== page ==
Morio Nakajima, one of only two remaining sentō (銭湯) mural painters in Japan, working on a picture of his hometown of Iitate, Fukushima Prefecture, where residents have been unable to return since the nuclear disaster there
 
Sentō, or public bathhouses, are a declining tradition in Japan. In their heyday in the 1960s there were more than 2,500 in Tokyo alone – now there are fewer than 1,000. Sentō feature in many Japanese paintings, Ukiyo-e prints and in the country’s literature, and the tradition of communal bathing found there is not dissimilar to the one found in ancient Rome – in other words, a place not only to bathe but also to relax and socialise. Along with the bathhouse of more recent times came the mural painters; until recently they were always men painting somewhat garish murals of famous Japanese scenic spots – paintings of Mt Fuji being by far the most popular. Now, however, there remain only two mural painters working in the sentō tradition. The Mainichi Daily News reports yesterday that –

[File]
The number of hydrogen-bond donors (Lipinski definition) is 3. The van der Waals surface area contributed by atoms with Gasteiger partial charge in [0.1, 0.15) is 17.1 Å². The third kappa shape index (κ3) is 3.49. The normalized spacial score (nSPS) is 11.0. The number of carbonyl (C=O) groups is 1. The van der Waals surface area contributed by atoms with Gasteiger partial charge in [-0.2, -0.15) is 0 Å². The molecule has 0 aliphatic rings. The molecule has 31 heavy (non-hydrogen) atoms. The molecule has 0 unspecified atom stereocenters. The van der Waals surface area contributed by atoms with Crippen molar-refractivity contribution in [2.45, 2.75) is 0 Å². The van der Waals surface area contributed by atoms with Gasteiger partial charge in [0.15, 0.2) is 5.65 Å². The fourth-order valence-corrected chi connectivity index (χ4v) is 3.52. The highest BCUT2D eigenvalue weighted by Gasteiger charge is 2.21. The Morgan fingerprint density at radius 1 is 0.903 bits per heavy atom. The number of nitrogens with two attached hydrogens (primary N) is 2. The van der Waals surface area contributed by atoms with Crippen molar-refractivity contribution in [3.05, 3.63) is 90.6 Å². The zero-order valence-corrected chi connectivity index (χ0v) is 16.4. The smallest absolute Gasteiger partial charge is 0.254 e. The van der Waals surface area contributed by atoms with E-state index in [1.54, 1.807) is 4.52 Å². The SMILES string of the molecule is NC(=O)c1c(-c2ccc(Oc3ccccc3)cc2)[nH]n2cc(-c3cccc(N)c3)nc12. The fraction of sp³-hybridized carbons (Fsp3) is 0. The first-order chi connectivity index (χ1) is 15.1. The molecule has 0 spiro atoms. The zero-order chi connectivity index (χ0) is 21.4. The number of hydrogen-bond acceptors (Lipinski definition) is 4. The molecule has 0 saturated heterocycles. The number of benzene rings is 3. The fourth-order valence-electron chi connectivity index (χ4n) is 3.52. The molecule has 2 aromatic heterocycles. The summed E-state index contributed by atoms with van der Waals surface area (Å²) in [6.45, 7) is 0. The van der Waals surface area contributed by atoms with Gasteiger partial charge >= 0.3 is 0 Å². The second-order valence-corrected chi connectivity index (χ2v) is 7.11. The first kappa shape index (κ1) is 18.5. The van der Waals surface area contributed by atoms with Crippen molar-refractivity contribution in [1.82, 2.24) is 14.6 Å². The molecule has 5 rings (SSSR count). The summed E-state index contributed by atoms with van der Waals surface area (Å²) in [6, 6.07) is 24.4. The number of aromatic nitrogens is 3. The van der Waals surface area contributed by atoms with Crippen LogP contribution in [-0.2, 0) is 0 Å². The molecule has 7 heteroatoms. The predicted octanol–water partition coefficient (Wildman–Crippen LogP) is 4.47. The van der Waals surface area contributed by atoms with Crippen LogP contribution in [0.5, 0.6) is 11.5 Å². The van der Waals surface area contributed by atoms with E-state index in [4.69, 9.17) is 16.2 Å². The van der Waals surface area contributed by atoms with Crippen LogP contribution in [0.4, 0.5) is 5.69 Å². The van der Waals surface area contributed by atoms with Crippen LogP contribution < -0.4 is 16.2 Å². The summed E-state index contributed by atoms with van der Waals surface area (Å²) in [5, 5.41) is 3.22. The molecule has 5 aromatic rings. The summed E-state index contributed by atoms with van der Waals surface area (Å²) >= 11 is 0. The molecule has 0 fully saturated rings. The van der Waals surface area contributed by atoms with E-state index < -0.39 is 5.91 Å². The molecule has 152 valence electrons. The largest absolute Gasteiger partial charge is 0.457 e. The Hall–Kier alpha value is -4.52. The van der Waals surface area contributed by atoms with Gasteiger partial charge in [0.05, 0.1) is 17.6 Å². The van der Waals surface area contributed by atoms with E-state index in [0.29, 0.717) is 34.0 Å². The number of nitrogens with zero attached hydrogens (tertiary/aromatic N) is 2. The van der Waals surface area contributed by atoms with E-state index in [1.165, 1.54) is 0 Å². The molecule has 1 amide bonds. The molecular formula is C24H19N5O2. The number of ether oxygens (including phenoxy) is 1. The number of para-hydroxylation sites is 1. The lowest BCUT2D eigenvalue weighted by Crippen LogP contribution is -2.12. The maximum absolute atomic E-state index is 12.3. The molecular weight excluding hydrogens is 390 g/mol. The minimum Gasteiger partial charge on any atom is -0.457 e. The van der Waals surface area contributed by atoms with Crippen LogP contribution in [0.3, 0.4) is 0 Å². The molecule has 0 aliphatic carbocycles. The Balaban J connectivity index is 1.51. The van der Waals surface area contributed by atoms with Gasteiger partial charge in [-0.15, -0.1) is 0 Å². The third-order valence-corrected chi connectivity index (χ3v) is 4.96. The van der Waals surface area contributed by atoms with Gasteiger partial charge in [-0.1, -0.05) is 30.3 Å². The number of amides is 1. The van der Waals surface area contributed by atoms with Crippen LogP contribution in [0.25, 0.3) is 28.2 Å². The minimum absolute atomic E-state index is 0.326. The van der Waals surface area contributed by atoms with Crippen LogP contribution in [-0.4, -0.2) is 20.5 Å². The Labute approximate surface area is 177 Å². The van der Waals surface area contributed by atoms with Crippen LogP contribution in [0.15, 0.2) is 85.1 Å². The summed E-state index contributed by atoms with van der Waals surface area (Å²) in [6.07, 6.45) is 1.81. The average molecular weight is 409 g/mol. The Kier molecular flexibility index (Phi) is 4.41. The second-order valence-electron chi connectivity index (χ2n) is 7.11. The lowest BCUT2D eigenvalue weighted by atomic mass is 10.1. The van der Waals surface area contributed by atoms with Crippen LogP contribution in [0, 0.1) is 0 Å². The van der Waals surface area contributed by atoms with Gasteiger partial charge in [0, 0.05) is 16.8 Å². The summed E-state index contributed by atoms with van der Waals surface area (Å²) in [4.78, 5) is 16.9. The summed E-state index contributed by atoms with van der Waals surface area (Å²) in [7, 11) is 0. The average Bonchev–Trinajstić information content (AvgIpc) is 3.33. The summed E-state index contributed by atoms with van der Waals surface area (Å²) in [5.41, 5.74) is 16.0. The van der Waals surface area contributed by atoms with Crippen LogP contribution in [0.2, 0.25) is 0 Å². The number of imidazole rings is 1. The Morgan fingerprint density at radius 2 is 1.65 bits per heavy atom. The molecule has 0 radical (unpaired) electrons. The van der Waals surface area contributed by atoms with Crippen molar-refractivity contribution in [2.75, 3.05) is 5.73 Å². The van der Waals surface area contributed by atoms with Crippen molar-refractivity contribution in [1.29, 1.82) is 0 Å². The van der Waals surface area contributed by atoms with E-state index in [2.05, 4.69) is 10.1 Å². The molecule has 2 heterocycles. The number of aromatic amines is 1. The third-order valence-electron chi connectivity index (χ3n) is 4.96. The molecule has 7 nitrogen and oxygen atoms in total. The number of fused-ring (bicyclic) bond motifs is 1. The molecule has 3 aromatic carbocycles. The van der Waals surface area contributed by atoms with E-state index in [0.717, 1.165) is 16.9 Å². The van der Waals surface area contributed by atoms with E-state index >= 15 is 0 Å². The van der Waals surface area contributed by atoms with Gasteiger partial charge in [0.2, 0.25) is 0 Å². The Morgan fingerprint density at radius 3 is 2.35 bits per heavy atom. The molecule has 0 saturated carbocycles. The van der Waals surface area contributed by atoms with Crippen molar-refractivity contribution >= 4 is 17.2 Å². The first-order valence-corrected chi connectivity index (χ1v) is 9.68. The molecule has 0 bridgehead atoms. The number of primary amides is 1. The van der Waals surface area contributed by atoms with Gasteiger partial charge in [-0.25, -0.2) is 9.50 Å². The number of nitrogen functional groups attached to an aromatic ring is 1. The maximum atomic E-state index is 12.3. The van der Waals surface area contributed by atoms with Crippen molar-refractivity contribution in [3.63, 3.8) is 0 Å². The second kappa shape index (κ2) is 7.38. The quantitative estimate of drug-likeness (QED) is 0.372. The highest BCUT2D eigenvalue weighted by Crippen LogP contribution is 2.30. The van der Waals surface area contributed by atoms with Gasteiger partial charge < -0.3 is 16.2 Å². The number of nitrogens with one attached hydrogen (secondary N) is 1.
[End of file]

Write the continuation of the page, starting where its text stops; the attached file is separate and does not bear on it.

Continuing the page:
Of just two artisans left in Japan who paint murals in public bathhouses, Morio Nakajima is a longtime Tokyo resident who has been painting scenes from his hometown of Iitate in an effort to inform people that such a beautiful village exists in Japan’s northeast, ravaged by the triple disasters of March 11, 2011.

The 66-year-old Nakajima left Iitate, Fukushima Prefecture, for Tokyo at the age of 18. While working at a rubber processing plant in Sumida Ward, he became enamored of the grand mural of Mount Fuji on the wall of a public bathhouse nearby, and decided to apprentice with the late bathhouse painter Kikuo Maruyama.

Full article here. See also The Guardian article here.